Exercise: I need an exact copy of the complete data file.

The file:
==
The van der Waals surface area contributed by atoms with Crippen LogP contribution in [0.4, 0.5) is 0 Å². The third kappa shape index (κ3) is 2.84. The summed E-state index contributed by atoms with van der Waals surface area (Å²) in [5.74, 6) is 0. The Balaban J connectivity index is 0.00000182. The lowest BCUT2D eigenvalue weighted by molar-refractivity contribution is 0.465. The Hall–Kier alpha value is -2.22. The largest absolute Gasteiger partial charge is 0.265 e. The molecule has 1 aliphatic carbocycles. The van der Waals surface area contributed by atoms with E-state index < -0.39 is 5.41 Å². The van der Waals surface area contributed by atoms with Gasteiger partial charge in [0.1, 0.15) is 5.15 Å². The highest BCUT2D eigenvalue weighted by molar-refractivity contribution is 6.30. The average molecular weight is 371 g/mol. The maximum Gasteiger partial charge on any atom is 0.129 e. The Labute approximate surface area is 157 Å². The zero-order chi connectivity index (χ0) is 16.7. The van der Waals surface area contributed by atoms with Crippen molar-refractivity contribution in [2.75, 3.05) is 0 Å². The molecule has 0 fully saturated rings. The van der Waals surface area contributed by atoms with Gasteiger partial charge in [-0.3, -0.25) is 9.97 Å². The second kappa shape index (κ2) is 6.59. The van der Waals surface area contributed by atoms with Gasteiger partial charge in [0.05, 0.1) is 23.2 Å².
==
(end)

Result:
The van der Waals surface area contributed by atoms with Crippen LogP contribution in [0.4, 0.5) is 0 Å². The third kappa shape index (κ3) is 2.84. The summed E-state index contributed by atoms with van der Waals surface area (Å²) in [5.74, 6) is 0. The Balaban J connectivity index is 0.00000182. The lowest BCUT2D eigenvalue weighted by molar-refractivity contribution is 0.465. The Hall–Kier alpha value is -2.22. The largest absolute Gasteiger partial charge is 0.265 e. The molecule has 1 aliphatic carbocycles. The van der Waals surface area contributed by atoms with E-state index < -0.39 is 5.41 Å². The van der Waals surface area contributed by atoms with Gasteiger partial charge in [0.1, 0.15) is 5.15 Å². The highest BCUT2D eigenvalue weighted by molar-refractivity contribution is 6.30. The average molecular weight is 371 g/mol. The maximum Gasteiger partial charge on any atom is 0.129 e. The Labute approximate surface area is 157 Å². The zero-order chi connectivity index (χ0) is 16.7. The van der Waals surface area contributed by atoms with Crippen molar-refractivity contribution in [2.75, 3.05) is 0 Å². The molecule has 0 fully saturated rings. The van der Waals surface area contributed by atoms with Gasteiger partial charge in [-0.3, -0.25) is 9.97 Å². The second kappa shape index (κ2) is 6.59. The van der Waals surface area contributed by atoms with Gasteiger partial charge in [0.05, 0.1) is 23.2 Å².